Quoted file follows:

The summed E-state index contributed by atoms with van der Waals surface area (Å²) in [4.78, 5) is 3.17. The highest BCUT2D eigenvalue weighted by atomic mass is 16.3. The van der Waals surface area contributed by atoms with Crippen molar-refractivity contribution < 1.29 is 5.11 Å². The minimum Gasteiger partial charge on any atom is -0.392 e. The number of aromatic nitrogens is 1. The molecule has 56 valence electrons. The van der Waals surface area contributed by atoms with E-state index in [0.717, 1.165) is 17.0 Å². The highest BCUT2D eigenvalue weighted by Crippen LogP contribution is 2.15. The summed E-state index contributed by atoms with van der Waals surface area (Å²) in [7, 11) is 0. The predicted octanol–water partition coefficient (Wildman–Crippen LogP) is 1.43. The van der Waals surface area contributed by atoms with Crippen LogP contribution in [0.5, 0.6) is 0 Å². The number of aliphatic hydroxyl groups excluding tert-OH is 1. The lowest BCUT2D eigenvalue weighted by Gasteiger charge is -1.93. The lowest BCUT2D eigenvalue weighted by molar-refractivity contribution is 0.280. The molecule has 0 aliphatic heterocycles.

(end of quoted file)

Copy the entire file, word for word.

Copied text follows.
The summed E-state index contributed by atoms with van der Waals surface area (Å²) in [4.78, 5) is 3.17. The highest BCUT2D eigenvalue weighted by atomic mass is 16.3. The van der Waals surface area contributed by atoms with Crippen molar-refractivity contribution < 1.29 is 5.11 Å². The minimum Gasteiger partial charge on any atom is -0.392 e. The number of aromatic nitrogens is 1. The molecule has 56 valence electrons. The van der Waals surface area contributed by atoms with E-state index in [0.717, 1.165) is 17.0 Å². The highest BCUT2D eigenvalue weighted by Crippen LogP contribution is 2.15. The summed E-state index contributed by atoms with van der Waals surface area (Å²) in [7, 11) is 0. The predicted octanol–water partition coefficient (Wildman–Crippen LogP) is 1.43. The van der Waals surface area contributed by atoms with Crippen LogP contribution in [0.5, 0.6) is 0 Å². The number of aliphatic hydroxyl groups excluding tert-OH is 1. The lowest BCUT2D eigenvalue weighted by Gasteiger charge is -1.93. The lowest BCUT2D eigenvalue weighted by molar-refractivity contribution is 0.280. The molecule has 0 aliphatic heterocycles.